“Including the W New York, which was sold earlier in the year, by early 2019, we will have sold three assets in New York for a combined EBITDA multiple of 28 times, significantly eliminating our exposure to profitability-challenged hotels in the market.”
Tom Baltimore, president and CEO, Park Hotels & Resorts
“I remain very optimistic on the fundamentals of our business. The fourth quarter should be one of our strongest quarters of the year with that momentum expected to carry into 2019. While there has been some concern over weaker citywide calendars next year across several major U.S. cities, one of Park’s key advantages is the strength of our group business, and we believe Park remains very well-positioned in this regard for a few reasons.
“First, we have some of the largest group-oriented hotels in the sector, with eight hotels offering over 125,000 square feet of meeting space. This platform allows us to book a considerable amount of our demand in-house, with only a third of our group business generated from citywide conventions. Second, there is a favorable setup in a number of our key markets going into next year, and we anticipate strong group performance in Hawaii, Orlando and especially San Francisco as the Moscone Center will be fully renovated and operational by the end of this month. And finally, the strength of our group pace reinforces our optimism. Our 2019 group pace is up nearly 12% and over 9% when you exclude San Francisco, demonstrating our continued success in grouping up across our top 25 hotels, with most of that growth generated on the demand side. Of particular note is the impressive pace for corporate group, which is up (more than) 20%. Additionally, our transient business continues to improve, with the pace of business transient revenues accelerating in the second half of this year supported by favorable macroeconomic fundamentals. Simply put, the setup for Park in 2019 is very good.”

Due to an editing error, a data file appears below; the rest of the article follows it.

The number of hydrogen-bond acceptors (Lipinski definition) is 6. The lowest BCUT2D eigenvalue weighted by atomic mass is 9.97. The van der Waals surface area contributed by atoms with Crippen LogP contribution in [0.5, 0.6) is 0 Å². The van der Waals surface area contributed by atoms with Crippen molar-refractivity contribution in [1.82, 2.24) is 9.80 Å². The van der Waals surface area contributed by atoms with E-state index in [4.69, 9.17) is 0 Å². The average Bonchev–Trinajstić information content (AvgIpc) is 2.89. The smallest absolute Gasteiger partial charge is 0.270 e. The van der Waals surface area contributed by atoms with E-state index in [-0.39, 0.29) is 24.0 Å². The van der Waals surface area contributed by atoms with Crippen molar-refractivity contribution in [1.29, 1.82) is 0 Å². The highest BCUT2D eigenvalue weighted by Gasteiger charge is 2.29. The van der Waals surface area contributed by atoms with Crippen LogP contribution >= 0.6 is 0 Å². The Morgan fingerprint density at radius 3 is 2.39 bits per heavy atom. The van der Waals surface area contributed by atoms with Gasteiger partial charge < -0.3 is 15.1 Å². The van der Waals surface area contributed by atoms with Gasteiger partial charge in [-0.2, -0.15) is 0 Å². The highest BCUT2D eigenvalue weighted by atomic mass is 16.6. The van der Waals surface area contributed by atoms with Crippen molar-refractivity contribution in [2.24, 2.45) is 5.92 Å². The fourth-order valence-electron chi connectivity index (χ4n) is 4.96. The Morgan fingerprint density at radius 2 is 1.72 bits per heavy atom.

Jeremy Welter, COO, Ashford Hospitality Trust
“But going into 2019, the group positioning that we have at within the portfolio is strong. The (request for proposal) process that we’re going through right now with special corporate negotiated rates is strong. We expect to have some decent ADR increases. We are seeing growth in business transient.”
Pat Grismer, former CFO, Hyatt Hotels Corporation
“Looking ahead to next year, we expect full-year 2019 system-wide RevPAR growth to be in the range of 1% to 3%. We are reaffirming our prior guidance for net rooms growth of 6.5% to 7% for 2018. But I would note that we have a large number of hotels scheduled to open near the end of the year with the possibility of openings in December that were previously scheduled for 2019.
“With respect to 2019 net rooms growth, we are also reaffirming our prior indication of at least 7.5% growth. However, should previously-scheduled 2019 openings accelerate into 2018, we could see a slightly higher 2018 growth rate and a slightly lower 2019 growth rate, with the combination of the two years showing exceptionally strong net rooms growth. I would like to point out that we expect a record number of signings of management and franchise agreements in 2018, supporting strong net rooms growth well into the future.